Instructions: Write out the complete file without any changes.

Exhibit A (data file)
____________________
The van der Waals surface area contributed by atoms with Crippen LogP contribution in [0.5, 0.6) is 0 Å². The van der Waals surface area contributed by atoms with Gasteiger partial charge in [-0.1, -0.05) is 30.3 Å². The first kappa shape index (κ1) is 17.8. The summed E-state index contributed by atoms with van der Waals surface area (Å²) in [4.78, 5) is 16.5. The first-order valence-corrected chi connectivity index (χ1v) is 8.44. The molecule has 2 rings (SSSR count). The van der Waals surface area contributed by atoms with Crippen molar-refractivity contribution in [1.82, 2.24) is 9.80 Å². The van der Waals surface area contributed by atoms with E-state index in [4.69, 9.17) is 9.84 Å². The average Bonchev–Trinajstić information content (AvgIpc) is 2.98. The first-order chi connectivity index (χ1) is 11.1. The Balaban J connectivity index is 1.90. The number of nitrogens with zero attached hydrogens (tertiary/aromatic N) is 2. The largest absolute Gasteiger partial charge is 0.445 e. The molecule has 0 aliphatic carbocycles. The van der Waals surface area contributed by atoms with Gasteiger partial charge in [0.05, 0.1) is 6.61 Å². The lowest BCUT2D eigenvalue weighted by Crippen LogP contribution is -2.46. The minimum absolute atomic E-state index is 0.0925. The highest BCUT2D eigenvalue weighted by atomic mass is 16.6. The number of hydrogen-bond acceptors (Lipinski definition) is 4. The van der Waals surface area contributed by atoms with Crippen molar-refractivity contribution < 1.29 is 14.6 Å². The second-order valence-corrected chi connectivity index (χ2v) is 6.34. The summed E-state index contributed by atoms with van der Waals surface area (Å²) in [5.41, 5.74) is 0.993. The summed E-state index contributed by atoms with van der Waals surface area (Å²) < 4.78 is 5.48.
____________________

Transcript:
The van der Waals surface area contributed by atoms with Crippen LogP contribution in [0.5, 0.6) is 0 Å². The van der Waals surface area contributed by atoms with Gasteiger partial charge in [-0.1, -0.05) is 30.3 Å². The first kappa shape index (κ1) is 17.8. The summed E-state index contributed by atoms with van der Waals surface area (Å²) in [4.78, 5) is 16.5. The first-order valence-corrected chi connectivity index (χ1v) is 8.44. The molecule has 2 rings (SSSR count). The van der Waals surface area contributed by atoms with Crippen molar-refractivity contribution in [1.82, 2.24) is 9.80 Å². The van der Waals surface area contributed by atoms with E-state index in [4.69, 9.17) is 9.84 Å². The average Bonchev–Trinajstić information content (AvgIpc) is 2.98. The first-order chi connectivity index (χ1) is 11.1. The Balaban J connectivity index is 1.90. The number of nitrogens with zero attached hydrogens (tertiary/aromatic N) is 2. The largest absolute Gasteiger partial charge is 0.445 e. The molecule has 0 aliphatic carbocycles. The van der Waals surface area contributed by atoms with Gasteiger partial charge in [0.05, 0.1) is 6.61 Å². The lowest BCUT2D eigenvalue weighted by Crippen LogP contribution is -2.46. The minimum absolute atomic E-state index is 0.0925. The highest BCUT2D eigenvalue weighted by atomic mass is 16.6. The number of hydrogen-bond acceptors (Lipinski definition) is 4. The van der Waals surface area contributed by atoms with Crippen molar-refractivity contribution < 1.29 is 14.6 Å². The second-order valence-corrected chi connectivity index (χ2v) is 6.34. The summed E-state index contributed by atoms with van der Waals surface area (Å²) in [5.41, 5.74) is 0.993. The summed E-state index contributed by atoms with van der Waals surface area (Å²) < 4.78 is 5.48.